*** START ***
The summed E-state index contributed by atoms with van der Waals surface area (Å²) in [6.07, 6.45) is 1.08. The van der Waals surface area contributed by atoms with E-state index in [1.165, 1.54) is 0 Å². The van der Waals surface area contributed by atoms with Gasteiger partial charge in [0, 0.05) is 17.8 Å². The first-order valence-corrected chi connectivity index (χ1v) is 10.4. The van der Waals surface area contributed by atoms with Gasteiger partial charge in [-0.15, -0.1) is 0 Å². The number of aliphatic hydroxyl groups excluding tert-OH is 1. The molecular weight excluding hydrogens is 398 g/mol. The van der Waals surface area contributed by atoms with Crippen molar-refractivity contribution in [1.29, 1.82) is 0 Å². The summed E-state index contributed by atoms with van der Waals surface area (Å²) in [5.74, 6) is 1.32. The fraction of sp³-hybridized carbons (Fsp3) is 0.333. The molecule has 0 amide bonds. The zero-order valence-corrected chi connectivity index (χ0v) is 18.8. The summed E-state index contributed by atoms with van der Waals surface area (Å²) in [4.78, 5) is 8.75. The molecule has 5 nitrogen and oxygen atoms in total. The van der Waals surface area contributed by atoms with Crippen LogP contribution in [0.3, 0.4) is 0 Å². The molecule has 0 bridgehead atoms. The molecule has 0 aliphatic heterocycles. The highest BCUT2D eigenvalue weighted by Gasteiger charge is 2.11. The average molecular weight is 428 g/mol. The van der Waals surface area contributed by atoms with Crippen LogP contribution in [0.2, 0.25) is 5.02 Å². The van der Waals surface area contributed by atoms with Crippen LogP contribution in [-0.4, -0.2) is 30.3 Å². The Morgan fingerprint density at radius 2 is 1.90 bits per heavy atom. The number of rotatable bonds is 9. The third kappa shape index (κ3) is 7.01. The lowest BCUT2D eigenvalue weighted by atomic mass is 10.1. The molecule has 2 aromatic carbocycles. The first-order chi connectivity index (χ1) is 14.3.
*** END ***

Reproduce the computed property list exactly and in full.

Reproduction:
The summed E-state index contributed by atoms with van der Waals surface area (Å²) in [6.07, 6.45) is 1.08. The van der Waals surface area contributed by atoms with E-state index in [1.165, 1.54) is 0 Å². The van der Waals surface area contributed by atoms with Gasteiger partial charge in [0, 0.05) is 17.8 Å². The first-order valence-corrected chi connectivity index (χ1v) is 10.4. The van der Waals surface area contributed by atoms with Gasteiger partial charge in [-0.15, -0.1) is 0 Å². The number of aliphatic hydroxyl groups excluding tert-OH is 1. The molecular weight excluding hydrogens is 398 g/mol. The van der Waals surface area contributed by atoms with Crippen molar-refractivity contribution in [1.29, 1.82) is 0 Å². The summed E-state index contributed by atoms with van der Waals surface area (Å²) in [5.74, 6) is 1.32. The fraction of sp³-hybridized carbons (Fsp3) is 0.333. The molecule has 0 amide bonds. The zero-order valence-corrected chi connectivity index (χ0v) is 18.8. The summed E-state index contributed by atoms with van der Waals surface area (Å²) in [4.78, 5) is 8.75. The molecule has 5 nitrogen and oxygen atoms in total. The van der Waals surface area contributed by atoms with Crippen LogP contribution in [0.3, 0.4) is 0 Å². The molecule has 0 bridgehead atoms. The molecule has 0 aliphatic heterocycles. The highest BCUT2D eigenvalue weighted by Gasteiger charge is 2.11. The average molecular weight is 428 g/mol. The van der Waals surface area contributed by atoms with Crippen LogP contribution in [0.2, 0.25) is 5.02 Å². The van der Waals surface area contributed by atoms with Crippen LogP contribution in [-0.4, -0.2) is 30.3 Å². The Morgan fingerprint density at radius 2 is 1.90 bits per heavy atom. The number of rotatable bonds is 9. The third kappa shape index (κ3) is 7.01. The lowest BCUT2D eigenvalue weighted by atomic mass is 10.1. The molecule has 2 aromatic carbocycles. The first-order chi connectivity index (χ1) is 14.3.